4:30 struck as the dewey sun crawled slowly across the remote mountain ridges.
Little Margaret awoke with a violent stumble, fumbling for her rain boots and trousers blindly while the faint crackling howl of the rooster could be heard off in the distance. After clumsily jumping out of her nightgown and into her tired, oversized flannel, whose buttons were all either loose or missing, Margaret shot a quick glance out the window toward the large expanse of land and focused her eyes gently on the towering maroon structure a couple miles from her doorstep.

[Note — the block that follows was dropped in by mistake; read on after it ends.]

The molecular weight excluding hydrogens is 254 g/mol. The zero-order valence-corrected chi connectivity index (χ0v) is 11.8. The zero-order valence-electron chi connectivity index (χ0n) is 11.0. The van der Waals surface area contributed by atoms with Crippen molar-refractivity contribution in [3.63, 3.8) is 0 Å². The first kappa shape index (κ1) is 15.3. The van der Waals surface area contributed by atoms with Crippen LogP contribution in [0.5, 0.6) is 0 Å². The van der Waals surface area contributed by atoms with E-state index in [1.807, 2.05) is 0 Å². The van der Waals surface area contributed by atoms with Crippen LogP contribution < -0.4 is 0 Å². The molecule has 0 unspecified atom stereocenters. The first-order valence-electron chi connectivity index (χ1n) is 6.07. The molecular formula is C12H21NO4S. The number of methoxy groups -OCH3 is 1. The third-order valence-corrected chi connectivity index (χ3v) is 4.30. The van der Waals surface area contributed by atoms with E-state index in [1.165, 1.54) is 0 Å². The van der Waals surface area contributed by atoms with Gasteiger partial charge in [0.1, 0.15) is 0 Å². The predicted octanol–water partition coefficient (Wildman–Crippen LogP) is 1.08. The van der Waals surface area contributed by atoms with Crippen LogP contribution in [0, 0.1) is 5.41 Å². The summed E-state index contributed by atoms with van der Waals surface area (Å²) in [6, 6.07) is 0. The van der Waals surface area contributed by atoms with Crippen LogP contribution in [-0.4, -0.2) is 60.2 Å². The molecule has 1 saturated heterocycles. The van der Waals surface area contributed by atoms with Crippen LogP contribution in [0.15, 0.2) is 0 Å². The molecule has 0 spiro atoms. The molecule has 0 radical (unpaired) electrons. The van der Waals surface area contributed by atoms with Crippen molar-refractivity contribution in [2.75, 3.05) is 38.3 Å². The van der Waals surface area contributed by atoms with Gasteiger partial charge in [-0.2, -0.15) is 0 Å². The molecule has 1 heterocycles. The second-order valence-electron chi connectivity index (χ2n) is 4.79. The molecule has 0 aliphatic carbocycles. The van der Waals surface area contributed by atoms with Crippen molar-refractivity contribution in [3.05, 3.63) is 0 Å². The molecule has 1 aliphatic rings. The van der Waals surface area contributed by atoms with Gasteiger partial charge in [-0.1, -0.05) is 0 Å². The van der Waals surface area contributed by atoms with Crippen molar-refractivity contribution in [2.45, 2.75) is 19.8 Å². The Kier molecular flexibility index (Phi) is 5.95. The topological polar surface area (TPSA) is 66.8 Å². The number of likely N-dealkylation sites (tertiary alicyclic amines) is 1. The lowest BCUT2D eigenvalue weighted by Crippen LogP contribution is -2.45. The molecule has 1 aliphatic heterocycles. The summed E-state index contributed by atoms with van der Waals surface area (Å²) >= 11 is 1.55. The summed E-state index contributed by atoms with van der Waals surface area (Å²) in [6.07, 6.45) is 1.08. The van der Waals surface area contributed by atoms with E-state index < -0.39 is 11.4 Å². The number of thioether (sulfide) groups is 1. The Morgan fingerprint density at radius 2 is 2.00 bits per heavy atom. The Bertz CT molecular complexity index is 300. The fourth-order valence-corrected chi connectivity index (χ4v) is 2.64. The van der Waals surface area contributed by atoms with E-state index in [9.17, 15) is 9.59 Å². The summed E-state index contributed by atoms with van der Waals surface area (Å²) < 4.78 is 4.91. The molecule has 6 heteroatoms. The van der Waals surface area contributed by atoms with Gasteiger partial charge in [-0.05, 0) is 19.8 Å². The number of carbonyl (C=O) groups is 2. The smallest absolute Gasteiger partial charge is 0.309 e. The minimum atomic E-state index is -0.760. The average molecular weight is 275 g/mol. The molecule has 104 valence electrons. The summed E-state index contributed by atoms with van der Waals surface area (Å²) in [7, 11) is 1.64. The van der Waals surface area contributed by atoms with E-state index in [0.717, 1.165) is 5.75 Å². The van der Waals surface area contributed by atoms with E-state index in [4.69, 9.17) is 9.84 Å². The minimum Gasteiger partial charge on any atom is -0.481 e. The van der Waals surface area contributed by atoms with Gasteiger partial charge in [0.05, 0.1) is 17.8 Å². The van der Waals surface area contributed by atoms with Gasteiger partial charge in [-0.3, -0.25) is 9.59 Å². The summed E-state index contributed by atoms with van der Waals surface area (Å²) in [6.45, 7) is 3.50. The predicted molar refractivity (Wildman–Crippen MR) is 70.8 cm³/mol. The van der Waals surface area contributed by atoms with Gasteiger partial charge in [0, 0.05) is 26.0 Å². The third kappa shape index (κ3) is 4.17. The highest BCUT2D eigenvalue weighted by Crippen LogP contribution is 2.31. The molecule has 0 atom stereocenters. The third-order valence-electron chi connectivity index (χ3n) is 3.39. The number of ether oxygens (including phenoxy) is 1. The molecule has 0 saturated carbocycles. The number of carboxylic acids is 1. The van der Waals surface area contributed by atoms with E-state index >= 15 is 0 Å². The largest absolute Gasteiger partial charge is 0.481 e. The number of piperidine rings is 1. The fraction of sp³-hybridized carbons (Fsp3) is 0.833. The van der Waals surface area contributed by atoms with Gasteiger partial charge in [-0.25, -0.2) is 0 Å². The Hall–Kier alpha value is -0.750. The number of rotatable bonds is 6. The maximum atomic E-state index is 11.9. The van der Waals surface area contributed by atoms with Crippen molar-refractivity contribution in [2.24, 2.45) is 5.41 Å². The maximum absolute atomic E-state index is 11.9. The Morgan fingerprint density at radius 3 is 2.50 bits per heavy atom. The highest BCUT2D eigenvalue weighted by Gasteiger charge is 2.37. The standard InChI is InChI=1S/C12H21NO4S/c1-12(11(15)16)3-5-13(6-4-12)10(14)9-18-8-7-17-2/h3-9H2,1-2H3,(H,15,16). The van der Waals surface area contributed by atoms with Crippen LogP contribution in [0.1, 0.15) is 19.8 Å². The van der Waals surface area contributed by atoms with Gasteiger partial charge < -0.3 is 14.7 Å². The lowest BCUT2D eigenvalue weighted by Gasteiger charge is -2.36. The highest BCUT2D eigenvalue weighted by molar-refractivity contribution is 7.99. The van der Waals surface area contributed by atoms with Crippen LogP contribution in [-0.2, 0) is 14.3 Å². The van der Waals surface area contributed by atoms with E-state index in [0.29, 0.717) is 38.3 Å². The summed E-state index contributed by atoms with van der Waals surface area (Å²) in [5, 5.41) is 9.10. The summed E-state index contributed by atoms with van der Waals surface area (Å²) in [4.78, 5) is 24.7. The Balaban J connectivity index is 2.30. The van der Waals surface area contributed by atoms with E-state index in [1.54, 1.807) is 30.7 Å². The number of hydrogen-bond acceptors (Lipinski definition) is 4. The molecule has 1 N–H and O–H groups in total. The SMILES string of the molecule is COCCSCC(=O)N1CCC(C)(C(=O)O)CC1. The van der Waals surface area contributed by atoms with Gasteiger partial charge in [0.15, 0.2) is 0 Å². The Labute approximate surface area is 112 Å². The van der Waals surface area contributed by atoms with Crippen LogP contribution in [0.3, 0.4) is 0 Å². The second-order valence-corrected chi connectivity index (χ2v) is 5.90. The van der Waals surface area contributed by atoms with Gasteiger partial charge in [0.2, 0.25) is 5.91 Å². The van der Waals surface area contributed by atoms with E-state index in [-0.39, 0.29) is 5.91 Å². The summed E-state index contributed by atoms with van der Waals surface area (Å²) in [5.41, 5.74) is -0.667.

Gazing up and down at the never-ending stream of fencing winding along the hillside, she brought her attention to the newly grown squash and cabbage heads that quietly took refuge beneath her window. She let out a low, grumbling yawn and swooped up her tattered woven basket in both hands.
Glancing again out the window and bringing her eyes to the soil bursting with life, she knew that this was the beginning, that just as these roots sprung to life from dark places, so she would crawl out of the covers of her bed and tend to the countless tasks the day brought; this was her humble life on the farm.